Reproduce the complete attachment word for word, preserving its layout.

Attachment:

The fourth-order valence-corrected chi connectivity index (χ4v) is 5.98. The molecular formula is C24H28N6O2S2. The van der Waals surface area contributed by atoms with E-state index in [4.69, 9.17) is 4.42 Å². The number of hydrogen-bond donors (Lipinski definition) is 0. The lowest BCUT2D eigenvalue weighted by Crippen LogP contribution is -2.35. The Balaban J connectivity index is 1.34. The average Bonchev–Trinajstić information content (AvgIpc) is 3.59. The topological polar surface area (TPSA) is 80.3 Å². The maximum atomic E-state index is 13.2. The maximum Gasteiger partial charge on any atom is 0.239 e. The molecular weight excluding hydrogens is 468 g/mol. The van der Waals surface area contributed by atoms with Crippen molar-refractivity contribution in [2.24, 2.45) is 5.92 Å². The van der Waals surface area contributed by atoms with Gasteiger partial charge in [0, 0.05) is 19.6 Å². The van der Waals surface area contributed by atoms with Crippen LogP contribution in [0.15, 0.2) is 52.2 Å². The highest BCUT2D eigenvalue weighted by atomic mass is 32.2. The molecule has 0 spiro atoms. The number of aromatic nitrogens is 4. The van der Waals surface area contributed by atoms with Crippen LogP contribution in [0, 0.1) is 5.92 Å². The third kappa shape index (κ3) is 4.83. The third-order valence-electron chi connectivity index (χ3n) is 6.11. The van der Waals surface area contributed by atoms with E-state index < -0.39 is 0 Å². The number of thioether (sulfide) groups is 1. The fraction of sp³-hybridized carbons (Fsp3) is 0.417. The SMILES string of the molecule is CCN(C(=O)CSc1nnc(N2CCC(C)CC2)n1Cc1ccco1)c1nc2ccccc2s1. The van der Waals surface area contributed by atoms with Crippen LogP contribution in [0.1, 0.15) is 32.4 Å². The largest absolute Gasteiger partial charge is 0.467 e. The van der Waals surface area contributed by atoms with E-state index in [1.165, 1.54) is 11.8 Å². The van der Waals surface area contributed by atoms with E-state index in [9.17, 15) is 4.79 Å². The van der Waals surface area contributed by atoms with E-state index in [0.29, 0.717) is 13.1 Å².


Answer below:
The fourth-order valence-corrected chi connectivity index (χ4v) is 5.98. The molecular formula is C24H28N6O2S2. The van der Waals surface area contributed by atoms with E-state index in [4.69, 9.17) is 4.42 Å². The number of hydrogen-bond donors (Lipinski definition) is 0. The lowest BCUT2D eigenvalue weighted by Crippen LogP contribution is -2.35. The Balaban J connectivity index is 1.34. The average Bonchev–Trinajstić information content (AvgIpc) is 3.59. The topological polar surface area (TPSA) is 80.3 Å². The maximum atomic E-state index is 13.2. The maximum Gasteiger partial charge on any atom is 0.239 e. The molecular weight excluding hydrogens is 468 g/mol. The van der Waals surface area contributed by atoms with Crippen molar-refractivity contribution in [2.24, 2.45) is 5.92 Å². The van der Waals surface area contributed by atoms with Gasteiger partial charge in [0, 0.05) is 19.6 Å². The van der Waals surface area contributed by atoms with Crippen LogP contribution in [0.15, 0.2) is 52.2 Å². The highest BCUT2D eigenvalue weighted by atomic mass is 32.2. The molecule has 0 spiro atoms. The number of aromatic nitrogens is 4. The van der Waals surface area contributed by atoms with Crippen LogP contribution in [0, 0.1) is 5.92 Å². The third kappa shape index (κ3) is 4.83. The third-order valence-electron chi connectivity index (χ3n) is 6.11. The van der Waals surface area contributed by atoms with E-state index < -0.39 is 0 Å². The number of thioether (sulfide) groups is 1. The fraction of sp³-hybridized carbons (Fsp3) is 0.417. The SMILES string of the molecule is CCN(C(=O)CSc1nnc(N2CCC(C)CC2)n1Cc1ccco1)c1nc2ccccc2s1. The van der Waals surface area contributed by atoms with Crippen LogP contribution in [0.1, 0.15) is 32.4 Å². The largest absolute Gasteiger partial charge is 0.467 e. The van der Waals surface area contributed by atoms with E-state index in [1.165, 1.54) is 11.8 Å². The van der Waals surface area contributed by atoms with E-state index in [9.17, 15) is 4.79 Å². The van der Waals surface area contributed by atoms with E-state index in [0.29, 0.717) is 13.1 Å².